• AbbVie (NYSE:ABBV) – yield: 3.38%
  • Philip Morris International (NYSE:PM) – yield: 4.83%
  • Chevron (NYSE:CVX) – yield: 3.79%

Chevron was in the last watchlist: Dividend Stocks at a Value: January 2015 Watchlist. Since that article, Chevron’s yield has drop due to price rising a few dollars. Long-term income investors shouldn’t sweat the small changes in price though, as Chevron is still attractive at a yield of 3.79%.

AbbVie

AbbVie logo

AbbVie is a global biopharmaceutical company hardquartered in Illinois. It was spun off from Abbott in January 2013. It has around 25,000 employees and 7 research & development and manufacturing facilities around the world. AbbVie’s focus is on immunology and virology diseases. Currently, Humira, AbbVie’s top drug, makes more than 50% of the company’s profits. Fundamentally, both Morningstar and F.A.S.T. Graphs show it is priced in the fair value range. Technically, it is bouncing off of a recent bottom. Currently marked as in the fair value range by Morningstar, AbbVie is certainly worth considering on a pullback.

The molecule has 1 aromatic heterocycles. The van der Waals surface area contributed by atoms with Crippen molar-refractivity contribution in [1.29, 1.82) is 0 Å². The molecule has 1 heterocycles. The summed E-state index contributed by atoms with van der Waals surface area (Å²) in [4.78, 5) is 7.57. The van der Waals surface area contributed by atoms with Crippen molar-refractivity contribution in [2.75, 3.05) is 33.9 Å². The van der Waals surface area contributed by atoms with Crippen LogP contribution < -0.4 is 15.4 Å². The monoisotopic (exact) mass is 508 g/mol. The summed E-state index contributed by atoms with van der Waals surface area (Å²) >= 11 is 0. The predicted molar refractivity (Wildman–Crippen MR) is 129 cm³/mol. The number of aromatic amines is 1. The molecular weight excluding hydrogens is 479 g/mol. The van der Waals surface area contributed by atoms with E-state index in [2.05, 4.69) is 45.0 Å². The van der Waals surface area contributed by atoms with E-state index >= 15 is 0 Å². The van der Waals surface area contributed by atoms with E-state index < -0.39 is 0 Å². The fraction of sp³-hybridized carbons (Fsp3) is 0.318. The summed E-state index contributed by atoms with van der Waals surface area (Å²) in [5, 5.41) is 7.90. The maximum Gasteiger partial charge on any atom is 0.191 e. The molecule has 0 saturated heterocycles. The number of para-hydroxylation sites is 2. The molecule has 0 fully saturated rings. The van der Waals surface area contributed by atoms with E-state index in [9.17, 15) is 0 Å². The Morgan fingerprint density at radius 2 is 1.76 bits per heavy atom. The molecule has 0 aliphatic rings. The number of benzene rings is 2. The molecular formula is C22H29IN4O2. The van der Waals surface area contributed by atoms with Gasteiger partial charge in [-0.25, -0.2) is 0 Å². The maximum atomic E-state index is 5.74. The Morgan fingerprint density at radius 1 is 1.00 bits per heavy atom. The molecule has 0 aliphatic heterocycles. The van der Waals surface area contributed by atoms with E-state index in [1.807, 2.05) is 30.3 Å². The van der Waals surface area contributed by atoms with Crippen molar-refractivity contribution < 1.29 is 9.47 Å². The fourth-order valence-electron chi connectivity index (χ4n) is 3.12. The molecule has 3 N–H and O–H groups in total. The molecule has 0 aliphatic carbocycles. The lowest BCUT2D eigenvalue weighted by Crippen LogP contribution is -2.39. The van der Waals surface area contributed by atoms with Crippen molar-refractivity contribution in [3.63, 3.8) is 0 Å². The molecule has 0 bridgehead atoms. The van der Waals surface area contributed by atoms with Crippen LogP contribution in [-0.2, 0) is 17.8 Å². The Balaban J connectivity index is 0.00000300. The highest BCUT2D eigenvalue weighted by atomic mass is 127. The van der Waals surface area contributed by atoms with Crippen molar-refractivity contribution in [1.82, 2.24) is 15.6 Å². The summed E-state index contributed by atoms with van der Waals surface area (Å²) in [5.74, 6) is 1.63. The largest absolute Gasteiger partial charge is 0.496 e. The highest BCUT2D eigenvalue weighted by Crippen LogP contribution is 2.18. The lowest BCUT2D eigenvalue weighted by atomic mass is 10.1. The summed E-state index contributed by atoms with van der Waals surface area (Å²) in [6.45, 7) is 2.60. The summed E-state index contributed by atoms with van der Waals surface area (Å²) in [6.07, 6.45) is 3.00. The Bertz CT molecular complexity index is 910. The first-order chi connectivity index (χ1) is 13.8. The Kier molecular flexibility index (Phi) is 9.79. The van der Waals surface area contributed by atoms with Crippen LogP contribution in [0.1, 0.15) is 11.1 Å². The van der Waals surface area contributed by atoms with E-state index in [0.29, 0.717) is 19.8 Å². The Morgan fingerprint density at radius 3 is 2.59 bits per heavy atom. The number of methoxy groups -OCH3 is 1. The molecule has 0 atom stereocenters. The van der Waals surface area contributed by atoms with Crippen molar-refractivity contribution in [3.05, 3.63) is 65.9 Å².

Philip Morris International

Philip Morris logo

Philip Morris is a leading global tobacco company, owning 7 of the world’s top 15 international brands, including Marlboro. Philip Morris holds 28% of the global market, excluding China. Other than to provide products to adult smokers, and to generate superior returns for shareholders, Philip Morris also has the goal of reducing harm caused by smoking by developing products which are close in look, feel, and taste to the conventional cigarettes but seem to be less harmful.
Read More

Dividend Stocks at a Value: January 2015 Watchlist

A good dividend stock pays and even raises its dividend whether the market goes up or down. As long as you don’t sell the shares, you will always get a positive return (the dividends you receive) no matter how the market behaves. Recently, there has been a lot of volatility in the Energy sector due to oil price plummeting so an investor could value dig there to get a high starting yield and potential return once oil price goes up again…that is if one can stand the volatility and the possibility of more downside in the near-term. That’s why I like buying in small chucks at opportune times when a company on my watchlist is priced at a value. Dollar-cost averaging allows the flexibility of buying more shares at a lower price when the market behaves negatively.